Today, Hawaii Volcanoes National Park continues to be a treasure trove of geological wonders and cultural history. It’s a testament to the power of Mother Nature, a living connection to ancient Hawaiian culture, and a place of scientific discovery. It’s seen a lot in its century-long journey as a national park, but one thing’s for sure—its story is far from over.

Population in the Vicinity of Hawaii Volcanoes National Park

Mauna Loa Volcano Big Island Hawaii

Breathtaking view of Mauna Loa volcano on the Big Island of Hawaii.

©MNStudio/Shutterstock.com

Welcome to the neighborhood surrounding Hawaii Volcanoes National Park! Here, the locals have a front-row seat to some of the most exciting geological activities on Earth. Who exactly are these adventurous inhabitants? 

Living at the Edge

The Big Island of Hawaii, where the park is located, is home to a population of around 200,000 people living in lovely Hawaiian towns. Among this vibrant community, a significant number of individuals and families have chosen to live within the proximity of the park. 

The Census-designated Place (CDP) of Volcano, situated near the park’s entrance, has a population of about 2,500 residents.

Population Growth

While the population around the park may seem small compared to urban standards, it’s growing. From 2000 to 2020, the CDP of Volcano experienced a growth rate of approximately 20%. It’s clear that the allure of living in Hawaiian towns amidst such unique geological phenomena is attracting more and more people to the area.

Living with the Giants: Adapting to Geological Activities

Life in these Hawaiian towns near an active volcano requires a certain level of preparedness and resilience. The local communities are well-versed in safety measures and have strong emergency response strategies in place. As a result, the residents are not just surviving in this dynamic environment; they’re thriving.

Community Resilience: Banding Together

The Hawaiian towns and communities surrounding the park share a bond like no other. Together, they navigate the unique challenges of living with geological activity, strengthening their sense of unity. It’s this shared experience that makes their community spirit as powerful as the forces they live with every day.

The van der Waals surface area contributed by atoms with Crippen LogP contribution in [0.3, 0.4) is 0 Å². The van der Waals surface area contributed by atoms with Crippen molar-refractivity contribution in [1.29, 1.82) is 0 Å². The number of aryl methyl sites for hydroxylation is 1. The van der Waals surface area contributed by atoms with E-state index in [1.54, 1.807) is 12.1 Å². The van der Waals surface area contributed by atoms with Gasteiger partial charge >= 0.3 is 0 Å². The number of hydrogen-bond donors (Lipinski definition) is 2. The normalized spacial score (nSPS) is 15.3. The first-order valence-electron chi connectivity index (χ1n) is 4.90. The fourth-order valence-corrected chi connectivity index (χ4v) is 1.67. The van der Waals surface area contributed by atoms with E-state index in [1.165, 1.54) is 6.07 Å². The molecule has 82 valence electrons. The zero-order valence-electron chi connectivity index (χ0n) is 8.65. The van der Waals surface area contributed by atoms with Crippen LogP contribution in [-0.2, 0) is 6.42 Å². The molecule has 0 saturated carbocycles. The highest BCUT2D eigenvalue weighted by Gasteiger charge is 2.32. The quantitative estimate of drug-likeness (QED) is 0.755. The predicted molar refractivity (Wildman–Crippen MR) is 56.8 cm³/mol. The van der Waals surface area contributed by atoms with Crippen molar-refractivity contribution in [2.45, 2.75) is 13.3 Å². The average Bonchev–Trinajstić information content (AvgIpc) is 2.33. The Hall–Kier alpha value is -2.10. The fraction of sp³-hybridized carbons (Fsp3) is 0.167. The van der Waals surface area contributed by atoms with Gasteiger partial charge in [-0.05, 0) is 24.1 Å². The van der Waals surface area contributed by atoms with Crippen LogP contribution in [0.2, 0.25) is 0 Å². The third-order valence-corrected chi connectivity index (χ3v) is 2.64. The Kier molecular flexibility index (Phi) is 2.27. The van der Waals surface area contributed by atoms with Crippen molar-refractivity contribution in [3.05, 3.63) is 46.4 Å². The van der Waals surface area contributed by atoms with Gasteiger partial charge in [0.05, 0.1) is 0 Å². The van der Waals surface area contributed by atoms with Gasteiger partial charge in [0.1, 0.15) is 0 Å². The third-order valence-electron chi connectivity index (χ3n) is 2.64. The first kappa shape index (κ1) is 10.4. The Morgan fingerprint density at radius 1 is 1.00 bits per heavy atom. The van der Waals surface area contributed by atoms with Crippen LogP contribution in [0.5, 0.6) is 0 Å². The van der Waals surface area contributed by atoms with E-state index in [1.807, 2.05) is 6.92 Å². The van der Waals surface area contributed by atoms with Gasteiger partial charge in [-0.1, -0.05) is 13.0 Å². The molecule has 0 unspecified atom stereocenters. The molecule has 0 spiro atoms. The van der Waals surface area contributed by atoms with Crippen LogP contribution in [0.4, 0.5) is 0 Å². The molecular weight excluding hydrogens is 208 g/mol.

Wildlife in Hawaii Volcanoes National Park

Let’s venture into the wild side of Hawaii Volcanoes National Park. Here, amidst the rumbling ground and volcanic Hawaiian landscapes, a diverse array of wildlife has found a way to thrive. But it’s not just the humans who call this park home!

Birds in the Park

Hawaiian goose

The nene, or Hawaiian goose, is one of the most fascinating residents of Hawaii Volcanoes National Park.

©Wunson/Shutterstock.com

First up, let’s look skyward. The park is a paradise for bird watchers, hosting about 60 different species of birds. Many of these species are endemic to Hawaii, meaning they can’t be found anywhere else in the world. The Hawaiian goose, the state bird of Hawaii, is one of these unique residents. Conservation efforts in the park have helped increase its population, making it a common sight during your park visit and if you visit nearby towns.

Insects and Invertebrates

Next, let’s meet the smaller inhabitants. The park is home to countless insects and invertebrates, many of which are, like our bird friends, endemic to Hawaii. Among these are the happy-faced spiders, known for their cheerful markings, and the carnivorous caterpillars that have adapted to life in these unique conditions.